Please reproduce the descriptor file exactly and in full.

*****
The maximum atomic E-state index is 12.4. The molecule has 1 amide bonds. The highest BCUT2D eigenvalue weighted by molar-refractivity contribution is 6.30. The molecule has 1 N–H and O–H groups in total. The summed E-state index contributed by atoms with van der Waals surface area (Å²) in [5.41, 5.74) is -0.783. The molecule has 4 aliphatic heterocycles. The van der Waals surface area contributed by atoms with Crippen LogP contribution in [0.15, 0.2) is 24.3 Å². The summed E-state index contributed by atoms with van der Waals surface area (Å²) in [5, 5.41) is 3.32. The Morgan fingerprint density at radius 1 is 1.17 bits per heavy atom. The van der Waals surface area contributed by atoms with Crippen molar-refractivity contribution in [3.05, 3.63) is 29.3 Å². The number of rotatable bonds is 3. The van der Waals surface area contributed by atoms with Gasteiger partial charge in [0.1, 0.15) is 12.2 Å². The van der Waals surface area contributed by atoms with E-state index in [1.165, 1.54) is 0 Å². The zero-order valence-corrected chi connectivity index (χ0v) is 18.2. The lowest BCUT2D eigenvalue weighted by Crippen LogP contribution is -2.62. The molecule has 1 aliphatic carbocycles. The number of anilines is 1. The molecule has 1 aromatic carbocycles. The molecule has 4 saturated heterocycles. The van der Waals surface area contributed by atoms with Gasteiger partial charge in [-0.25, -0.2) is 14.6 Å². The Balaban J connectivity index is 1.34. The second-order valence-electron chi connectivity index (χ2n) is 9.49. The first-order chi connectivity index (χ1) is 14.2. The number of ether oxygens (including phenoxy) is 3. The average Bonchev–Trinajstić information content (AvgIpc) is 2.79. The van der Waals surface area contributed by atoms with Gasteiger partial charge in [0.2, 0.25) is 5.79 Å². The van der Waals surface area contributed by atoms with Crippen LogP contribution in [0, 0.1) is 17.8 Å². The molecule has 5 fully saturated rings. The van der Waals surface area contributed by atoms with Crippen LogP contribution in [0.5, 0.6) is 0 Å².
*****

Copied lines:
The maximum atomic E-state index is 12.4. The molecule has 1 amide bonds. The highest BCUT2D eigenvalue weighted by molar-refractivity contribution is 6.30. The molecule has 1 N–H and O–H groups in total. The summed E-state index contributed by atoms with van der Waals surface area (Å²) in [5.41, 5.74) is -0.783. The molecule has 4 aliphatic heterocycles. The van der Waals surface area contributed by atoms with Crippen LogP contribution in [0.15, 0.2) is 24.3 Å². The summed E-state index contributed by atoms with van der Waals surface area (Å²) in [5, 5.41) is 3.32. The Morgan fingerprint density at radius 1 is 1.17 bits per heavy atom. The van der Waals surface area contributed by atoms with Crippen molar-refractivity contribution in [3.05, 3.63) is 29.3 Å². The number of rotatable bonds is 3. The van der Waals surface area contributed by atoms with Gasteiger partial charge in [0.1, 0.15) is 12.2 Å². The van der Waals surface area contributed by atoms with E-state index in [1.165, 1.54) is 0 Å². The zero-order valence-corrected chi connectivity index (χ0v) is 18.2. The lowest BCUT2D eigenvalue weighted by Crippen LogP contribution is -2.62. The molecule has 1 aliphatic carbocycles. The number of anilines is 1. The molecule has 1 aromatic carbocycles. The molecule has 4 saturated heterocycles. The van der Waals surface area contributed by atoms with Gasteiger partial charge in [-0.25, -0.2) is 14.6 Å². The Balaban J connectivity index is 1.34. The second-order valence-electron chi connectivity index (χ2n) is 9.49. The first-order chi connectivity index (χ1) is 14.2. The number of ether oxygens (including phenoxy) is 3. The average Bonchev–Trinajstić information content (AvgIpc) is 2.79. The van der Waals surface area contributed by atoms with Gasteiger partial charge in [0.2, 0.25) is 5.79 Å². The van der Waals surface area contributed by atoms with Crippen LogP contribution in [0, 0.1) is 17.8 Å². The molecule has 5 fully saturated rings. The van der Waals surface area contributed by atoms with Crippen LogP contribution in [0.5, 0.6) is 0 Å².